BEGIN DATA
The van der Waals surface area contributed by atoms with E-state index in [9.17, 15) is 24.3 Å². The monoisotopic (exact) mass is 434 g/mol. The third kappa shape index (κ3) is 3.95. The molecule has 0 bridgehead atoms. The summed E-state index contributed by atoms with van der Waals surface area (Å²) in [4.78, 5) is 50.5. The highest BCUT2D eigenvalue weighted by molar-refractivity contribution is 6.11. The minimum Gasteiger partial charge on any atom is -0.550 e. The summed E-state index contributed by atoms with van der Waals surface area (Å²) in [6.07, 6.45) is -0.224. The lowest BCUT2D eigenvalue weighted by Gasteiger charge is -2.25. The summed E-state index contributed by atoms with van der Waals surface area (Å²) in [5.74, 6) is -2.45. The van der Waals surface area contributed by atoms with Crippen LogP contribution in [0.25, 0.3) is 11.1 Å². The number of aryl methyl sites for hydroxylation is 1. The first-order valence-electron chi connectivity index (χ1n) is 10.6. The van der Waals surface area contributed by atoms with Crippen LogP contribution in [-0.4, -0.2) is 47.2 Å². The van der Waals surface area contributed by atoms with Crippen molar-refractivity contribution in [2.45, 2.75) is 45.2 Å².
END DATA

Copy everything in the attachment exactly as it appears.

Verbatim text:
The van der Waals surface area contributed by atoms with E-state index in [9.17, 15) is 24.3 Å². The monoisotopic (exact) mass is 434 g/mol. The third kappa shape index (κ3) is 3.95. The molecule has 0 bridgehead atoms. The summed E-state index contributed by atoms with van der Waals surface area (Å²) in [4.78, 5) is 50.5. The highest BCUT2D eigenvalue weighted by molar-refractivity contribution is 6.11. The minimum Gasteiger partial charge on any atom is -0.550 e. The summed E-state index contributed by atoms with van der Waals surface area (Å²) in [6.07, 6.45) is -0.224. The lowest BCUT2D eigenvalue weighted by Gasteiger charge is -2.25. The summed E-state index contributed by atoms with van der Waals surface area (Å²) in [5.74, 6) is -2.45. The van der Waals surface area contributed by atoms with Crippen LogP contribution in [0.25, 0.3) is 11.1 Å². The number of aryl methyl sites for hydroxylation is 1. The first-order valence-electron chi connectivity index (χ1n) is 10.6. The van der Waals surface area contributed by atoms with Crippen LogP contribution in [-0.4, -0.2) is 47.2 Å². The van der Waals surface area contributed by atoms with Crippen molar-refractivity contribution in [2.45, 2.75) is 45.2 Å².